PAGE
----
child. loss to imagine.

It may readily be supposed, from the strict “The place is not far off; I will see her and rather narrow line of respectability which some day," said the child to herself; and in these worthy people marked out for thomthe meantime she formed many plans for selves, that they were guilty of no extravacarrying out her purpose, none of which she gance either in word or act.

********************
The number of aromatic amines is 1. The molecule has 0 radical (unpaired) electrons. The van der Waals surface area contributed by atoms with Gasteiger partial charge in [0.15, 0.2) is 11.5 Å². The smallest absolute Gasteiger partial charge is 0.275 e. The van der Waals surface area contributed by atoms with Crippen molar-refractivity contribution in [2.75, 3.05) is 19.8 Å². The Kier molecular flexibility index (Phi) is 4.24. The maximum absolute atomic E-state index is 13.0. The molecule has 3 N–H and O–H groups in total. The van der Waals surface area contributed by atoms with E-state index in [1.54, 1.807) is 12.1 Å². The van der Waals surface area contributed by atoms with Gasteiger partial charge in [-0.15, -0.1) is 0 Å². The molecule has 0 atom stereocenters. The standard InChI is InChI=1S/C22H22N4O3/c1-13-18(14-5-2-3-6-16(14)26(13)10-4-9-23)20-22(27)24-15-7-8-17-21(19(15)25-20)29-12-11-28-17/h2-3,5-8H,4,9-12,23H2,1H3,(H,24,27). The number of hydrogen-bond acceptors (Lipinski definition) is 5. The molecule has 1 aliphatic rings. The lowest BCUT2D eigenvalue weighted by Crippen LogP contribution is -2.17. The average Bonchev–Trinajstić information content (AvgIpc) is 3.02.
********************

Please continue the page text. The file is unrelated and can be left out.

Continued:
They had communicated either to her uncle or aunt. perhaps a little tendency to look rather Very naturally, she did not wish them to go sharply after receiving their money's worth with her. She wanted to see the woman by for their money; and they wondered exceedherself, and for herself. There was, besides, ingly at others, and sometimes blamed them, this feeling operating with her, which comes if they did not do the same. It must in from living with kind people whose ideas justice be said of them, however, that their and modes of reasoning and feeling all run household and personal arrangements were in a very different channel from our own, conducted on an extremely comfortable, if that we learn in time to be quiet, and to not a liberal scale. Their residence, when dwell in silence upon our favourite thoughts, at home, was the very neatest and most comrather than bring them forward to be con- plete of suburban villas, situated within a stantly found fault with, or treated with mile of a genteel county town in the south contempt. I say kind people, because if of England. Here it was generally remarked they are not kind and good, we care less of them that they had the best of everything; about carrying on a battle of opinions with and in having always the best, Mr. and Mrs. them; but with the kind and good, such Anderson considered that they had their battles are always painful; and Margaret, money's worth for their money. though naturally persistent in whatever As already said, these worthy people were notions she took up, owed too much to her not backward in relieving cases of distress, worthy relatives, not to be a little careful where they had reason to feel sure that their how she annoyed or vexed them.